Dream Time
Inside Olympic basketball, 20 years after the NBA’s most vibrant personalities took Barcelona by storm
by Pete Croatto


Today basketball superstars playing in the Olympic Summer Games is a given. In 1992, however, it was a novelty and a major event. Twenty years ago, the so-called Dream Team—Michael Jordan, Larry Bird, Charles Barkley, etc.—decimated their fellow Olympians in Barcelona, Spain, becoming an international sensation and cementing basketball’s status as a global game.


Venerable basketball writer and longtime Bethlehem resident Jack McCallum originally covered the spectacle for Sports Illustrated. Now, in his sixth book, “Dream Team: How Michael, Magic, Larry, Charles and the Greatest Team of All Time Conquered the World and Changed the Game of Basketball Forever” (Ballantine Books, $28), McCallum details the team’s assemblage, profiles its on- and off-the-court antics and interviews the players now.   


He is also part of this compelling tale, playing golf with Barkley outside Monte Carlo and taking us to the family room at the players’ hotel where the imminent legends—and former NBA player Christian Laettner—let their guards down.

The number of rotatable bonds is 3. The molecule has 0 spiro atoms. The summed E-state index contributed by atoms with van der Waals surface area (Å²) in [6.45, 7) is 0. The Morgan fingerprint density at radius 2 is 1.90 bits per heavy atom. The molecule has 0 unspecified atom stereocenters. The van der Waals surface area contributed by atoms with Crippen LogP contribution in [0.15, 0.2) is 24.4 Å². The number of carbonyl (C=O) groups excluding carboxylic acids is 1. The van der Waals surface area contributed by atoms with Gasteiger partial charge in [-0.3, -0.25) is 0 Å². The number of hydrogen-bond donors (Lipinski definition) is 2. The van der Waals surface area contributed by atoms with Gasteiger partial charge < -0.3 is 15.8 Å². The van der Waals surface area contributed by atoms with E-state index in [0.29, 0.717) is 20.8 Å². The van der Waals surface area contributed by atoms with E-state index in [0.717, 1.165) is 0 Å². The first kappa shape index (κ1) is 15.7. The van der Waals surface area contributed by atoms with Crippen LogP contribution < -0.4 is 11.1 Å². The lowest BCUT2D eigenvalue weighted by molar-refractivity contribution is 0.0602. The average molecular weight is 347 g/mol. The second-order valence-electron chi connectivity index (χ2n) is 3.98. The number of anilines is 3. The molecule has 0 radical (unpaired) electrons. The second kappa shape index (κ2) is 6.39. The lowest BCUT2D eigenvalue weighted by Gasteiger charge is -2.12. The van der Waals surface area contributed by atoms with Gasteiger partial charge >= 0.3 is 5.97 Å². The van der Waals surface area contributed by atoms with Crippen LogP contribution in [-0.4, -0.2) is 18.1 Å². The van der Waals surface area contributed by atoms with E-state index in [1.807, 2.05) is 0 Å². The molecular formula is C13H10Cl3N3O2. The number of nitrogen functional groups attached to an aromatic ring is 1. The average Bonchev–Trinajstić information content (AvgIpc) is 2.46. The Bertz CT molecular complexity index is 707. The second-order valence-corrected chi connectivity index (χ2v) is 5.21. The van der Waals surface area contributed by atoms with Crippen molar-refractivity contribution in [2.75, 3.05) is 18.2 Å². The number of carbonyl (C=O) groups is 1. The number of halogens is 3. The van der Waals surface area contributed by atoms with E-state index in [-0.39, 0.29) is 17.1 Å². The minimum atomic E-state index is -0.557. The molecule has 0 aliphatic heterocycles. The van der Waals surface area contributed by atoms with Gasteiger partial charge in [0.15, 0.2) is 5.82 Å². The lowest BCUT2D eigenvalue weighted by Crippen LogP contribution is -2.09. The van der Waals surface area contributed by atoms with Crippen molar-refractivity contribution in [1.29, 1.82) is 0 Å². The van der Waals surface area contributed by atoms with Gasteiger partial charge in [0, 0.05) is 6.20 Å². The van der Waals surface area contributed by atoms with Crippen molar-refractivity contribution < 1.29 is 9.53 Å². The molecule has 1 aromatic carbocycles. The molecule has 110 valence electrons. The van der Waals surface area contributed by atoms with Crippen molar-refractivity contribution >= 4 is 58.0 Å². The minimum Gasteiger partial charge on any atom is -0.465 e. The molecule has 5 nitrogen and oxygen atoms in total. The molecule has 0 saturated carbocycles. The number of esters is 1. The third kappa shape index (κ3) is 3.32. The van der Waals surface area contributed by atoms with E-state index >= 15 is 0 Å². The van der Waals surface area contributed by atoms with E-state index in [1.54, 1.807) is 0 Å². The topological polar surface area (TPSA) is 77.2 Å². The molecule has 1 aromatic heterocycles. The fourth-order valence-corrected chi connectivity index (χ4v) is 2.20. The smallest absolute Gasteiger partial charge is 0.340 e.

Though the Dream Team is part of modern-day Olympic lore, it marked an unexpected turning point for the media and fans. In 1979 the arrival of Bird and Magic Johnson was a balm for the National Basketball Association, which at the time was plagued by drug problems and fan disinterest. The players’ media-friendly differences (Bird was white and played in Boston; Johnson, an African-American, played in Los Angeles) and heavenly skills made for a compelling, years-long rivalry. Then, of course, came Jordan.


“Most of them grasped the notion that you sort of had to deal with the media,” McCallum says. “You sort of owed the fans a little bit of an explanation; you sort of owed the game this obligation to respond to the media.”


Two issues have eroded pro basketball’s domestic popularity, McCallum says: a lack of rivalries (remember Bird and the Sixers’ Julius Erving going at it in the early 1980s?); and a dearth of likable “global superstars.” (Care to forget LeBron James holding a cable special for his free-agency announcement?) It’s no wonder that so many long for the days of what McCallum calls “high-caliber basketball,” with Jordan’s marketable competitiveness and Barkley’s unfiltered candidness.  


“Most of it is legit, but there’s 20 percent of it is that is not legit,” says McCallum, 62, now a special correspondent for Sports Illustrated, “and they’re selling the current game short. The game is not that bad now; it just doesn’t seem to approach it in terms of [its former] popularity.” He cites the abilities of James and Kevin Durant, who just squared off in the NBA Finals. “They’re pretty damn good.”


Whether James, Durant or anyone else approaches the influence of the men who stormed Spain 20 years ago remains to be seen.